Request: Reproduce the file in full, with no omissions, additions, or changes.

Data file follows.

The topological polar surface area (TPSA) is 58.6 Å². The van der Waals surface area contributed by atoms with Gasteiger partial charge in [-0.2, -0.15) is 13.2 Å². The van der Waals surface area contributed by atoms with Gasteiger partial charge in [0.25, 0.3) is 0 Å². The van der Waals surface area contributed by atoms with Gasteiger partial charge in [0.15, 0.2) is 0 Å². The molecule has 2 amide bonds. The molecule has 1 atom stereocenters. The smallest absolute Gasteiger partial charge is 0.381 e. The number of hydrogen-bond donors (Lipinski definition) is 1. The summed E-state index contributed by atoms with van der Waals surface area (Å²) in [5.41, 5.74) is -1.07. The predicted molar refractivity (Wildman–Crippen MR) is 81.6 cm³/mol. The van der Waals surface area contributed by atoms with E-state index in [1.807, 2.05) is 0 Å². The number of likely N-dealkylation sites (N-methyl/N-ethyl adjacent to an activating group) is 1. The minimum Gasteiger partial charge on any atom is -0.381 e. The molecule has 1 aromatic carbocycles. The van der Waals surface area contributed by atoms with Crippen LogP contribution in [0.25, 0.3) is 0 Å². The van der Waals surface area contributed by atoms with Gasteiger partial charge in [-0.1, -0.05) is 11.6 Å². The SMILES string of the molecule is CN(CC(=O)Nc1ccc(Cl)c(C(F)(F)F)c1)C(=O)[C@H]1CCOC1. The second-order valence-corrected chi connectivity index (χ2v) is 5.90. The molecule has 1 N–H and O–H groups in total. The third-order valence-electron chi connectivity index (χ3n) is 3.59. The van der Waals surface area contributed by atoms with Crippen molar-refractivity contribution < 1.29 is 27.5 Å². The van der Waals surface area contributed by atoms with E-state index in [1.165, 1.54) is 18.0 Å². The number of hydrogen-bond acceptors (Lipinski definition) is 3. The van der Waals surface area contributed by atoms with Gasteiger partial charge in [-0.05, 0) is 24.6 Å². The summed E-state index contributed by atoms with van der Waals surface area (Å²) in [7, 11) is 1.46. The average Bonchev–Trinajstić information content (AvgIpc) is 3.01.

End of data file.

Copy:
The topological polar surface area (TPSA) is 58.6 Å². The van der Waals surface area contributed by atoms with Gasteiger partial charge in [-0.2, -0.15) is 13.2 Å². The van der Waals surface area contributed by atoms with Gasteiger partial charge in [0.25, 0.3) is 0 Å². The van der Waals surface area contributed by atoms with Gasteiger partial charge in [0.15, 0.2) is 0 Å². The molecule has 2 amide bonds. The molecule has 1 atom stereocenters. The smallest absolute Gasteiger partial charge is 0.381 e. The number of hydrogen-bond donors (Lipinski definition) is 1. The summed E-state index contributed by atoms with van der Waals surface area (Å²) in [5.41, 5.74) is -1.07. The predicted molar refractivity (Wildman–Crippen MR) is 81.6 cm³/mol. The van der Waals surface area contributed by atoms with E-state index in [1.807, 2.05) is 0 Å². The number of likely N-dealkylation sites (N-methyl/N-ethyl adjacent to an activating group) is 1. The minimum Gasteiger partial charge on any atom is -0.381 e. The molecule has 1 aromatic carbocycles. The van der Waals surface area contributed by atoms with Crippen LogP contribution in [0.25, 0.3) is 0 Å². The van der Waals surface area contributed by atoms with Gasteiger partial charge in [-0.1, -0.05) is 11.6 Å². The SMILES string of the molecule is CN(CC(=O)Nc1ccc(Cl)c(C(F)(F)F)c1)C(=O)[C@H]1CCOC1. The second-order valence-corrected chi connectivity index (χ2v) is 5.90. The molecule has 1 N–H and O–H groups in total. The third-order valence-electron chi connectivity index (χ3n) is 3.59. The van der Waals surface area contributed by atoms with Crippen molar-refractivity contribution < 1.29 is 27.5 Å². The van der Waals surface area contributed by atoms with E-state index in [1.165, 1.54) is 18.0 Å². The number of hydrogen-bond acceptors (Lipinski definition) is 3. The van der Waals surface area contributed by atoms with Gasteiger partial charge in [-0.05, 0) is 24.6 Å². The summed E-state index contributed by atoms with van der Waals surface area (Å²) in [7, 11) is 1.46. The average Bonchev–Trinajstić information content (AvgIpc) is 3.01.